The Suicide Monologues

suicide

The Suicide Monologues: Stories of Hope by Jackie Kinley tackles the gigantic and massively important issue of confronting and, hopefully, ultimately healing wounds that either cause or exacerbate feeling of depression, anxiety that may lead to thoughts or attempts at suicide. Inspired by patient work this play brings together the stories of four different individuals at varying stages of their journey away from their inner darkness and shows how each one can find strength, compassion and inspiration in the struggles and the triumphs of the others.

This play features four very strong performances by the ensemble. Ryan Kennedy captures nicely the bitterness of the angry young man lashing out at the world. Keelin Jack is heartbreaking trying desperately to claw her way painstakingly toward any kind of flicker of light. Jeremy Webb gives a beautifully nuanced and vulnerable performance as a man who is hurt and broken to the very core and Joanne Miller is incredible as the perfectionist, people pleaser, whose issues only peak out in glimmers from her meticulously dignified, well-ordered facade.

Director Margaret Legere stages the play in the round, making the audience complicit to the group therapy circle, using the houselights so the audience is able to watch one another as well as watching the actors’ performances blurring the lines between fourth wall and reality entirely. I liked how Legere kept bringing the four characters physically closer to one another, slowly, in ways that mirrored exercises that one might experience in a group therapy setting, but also nicely mirroring the emotional connections that are being forged by the four along the way.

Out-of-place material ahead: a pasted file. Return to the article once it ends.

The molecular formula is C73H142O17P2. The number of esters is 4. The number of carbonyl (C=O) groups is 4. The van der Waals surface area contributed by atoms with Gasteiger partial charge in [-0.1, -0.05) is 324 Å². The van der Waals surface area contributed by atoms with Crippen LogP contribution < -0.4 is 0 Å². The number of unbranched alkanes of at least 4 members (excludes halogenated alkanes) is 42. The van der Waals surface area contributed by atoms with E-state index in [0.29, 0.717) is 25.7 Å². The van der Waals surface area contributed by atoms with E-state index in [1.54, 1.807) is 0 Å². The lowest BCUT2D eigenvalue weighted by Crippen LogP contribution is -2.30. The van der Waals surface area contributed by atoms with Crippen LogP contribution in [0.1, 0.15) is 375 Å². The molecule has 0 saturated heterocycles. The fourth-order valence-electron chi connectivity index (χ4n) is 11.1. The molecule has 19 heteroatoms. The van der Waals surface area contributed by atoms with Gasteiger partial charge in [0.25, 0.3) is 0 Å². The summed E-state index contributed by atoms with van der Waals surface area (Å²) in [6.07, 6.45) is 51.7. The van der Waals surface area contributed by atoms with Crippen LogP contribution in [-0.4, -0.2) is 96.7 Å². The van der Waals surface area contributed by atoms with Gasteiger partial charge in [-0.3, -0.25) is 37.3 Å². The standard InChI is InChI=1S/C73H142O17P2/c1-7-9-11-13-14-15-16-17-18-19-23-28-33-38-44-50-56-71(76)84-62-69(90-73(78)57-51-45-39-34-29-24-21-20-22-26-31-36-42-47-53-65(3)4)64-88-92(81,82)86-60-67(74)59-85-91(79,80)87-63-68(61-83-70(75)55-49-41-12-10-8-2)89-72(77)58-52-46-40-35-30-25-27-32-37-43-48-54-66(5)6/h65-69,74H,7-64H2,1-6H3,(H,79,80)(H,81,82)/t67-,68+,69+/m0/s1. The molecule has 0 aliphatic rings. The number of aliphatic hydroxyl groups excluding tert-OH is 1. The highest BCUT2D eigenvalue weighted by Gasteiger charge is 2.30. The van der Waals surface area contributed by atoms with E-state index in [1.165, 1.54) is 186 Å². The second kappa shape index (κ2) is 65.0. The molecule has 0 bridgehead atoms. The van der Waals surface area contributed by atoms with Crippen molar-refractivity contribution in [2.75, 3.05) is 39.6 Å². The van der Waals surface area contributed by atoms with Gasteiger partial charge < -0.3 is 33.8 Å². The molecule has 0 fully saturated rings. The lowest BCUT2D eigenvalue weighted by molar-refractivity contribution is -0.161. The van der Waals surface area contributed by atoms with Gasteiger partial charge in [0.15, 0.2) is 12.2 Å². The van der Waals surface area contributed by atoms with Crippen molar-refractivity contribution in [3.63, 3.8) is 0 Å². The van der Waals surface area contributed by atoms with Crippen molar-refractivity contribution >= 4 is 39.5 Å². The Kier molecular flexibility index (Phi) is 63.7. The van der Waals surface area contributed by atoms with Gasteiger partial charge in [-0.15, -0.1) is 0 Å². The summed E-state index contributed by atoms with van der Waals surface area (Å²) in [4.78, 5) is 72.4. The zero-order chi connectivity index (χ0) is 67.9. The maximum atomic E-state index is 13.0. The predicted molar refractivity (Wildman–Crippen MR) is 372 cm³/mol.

What I’d like to know is whether Kinley used actual transcripts from patient’s speeches in therapy to write the play’s dialogue or whether the monologues are more loosely based on patient’s experiences. I think that Verbatim Theatre would be a strong choice for a play of this nature, as, because of the sensitive nature of the subject matter, authenticity is imperative. I would have liked to hear more  unique speech patterns, ways of expressing oneself and intricate specificities and subtleties so that the four characters stand out clearly as being individuals rather than archetypes. In forty minutes it is nearly impossible to capture the complexity of the massive issues that this play is seeking to tackle and I think it is important to ensure that nothing in this play simplifies, minimizes or trivializes the amount of time and perseverance and setbacks and obstacles are involved in the massive triumph of moving forward from Depression. Using Verbatim Theatre for issue-based plays of this nature tends to help maintain the integrity of the complex grey areas between the worst and the best case scenarios which tend to be the most realistic, resonant and interesting.

I would love to see this piece continue to evolve. With a powerhouse creative team and exploring an important issue immediately pertinent to our society these are stories that deserve to be told and with the potential to help change, and maybe even save, lives.

TWISI Rating: 4 of 5 stars

The Suicide Monologues play at Plan B (2180 Gottingen Street) at the following times:

September 2
Plan B @ 8:15 PM
September 7
Plan B @ 8:00 PM

Tickets are $7.00 and are available in advance online at this website or 30 minutes before each show at the venue on the day of the performance. All tickets bought in person must be purchased with either cash or credit. For more information please visit this website or call 902.422.7604 between 10:00am and 5:00pm. 

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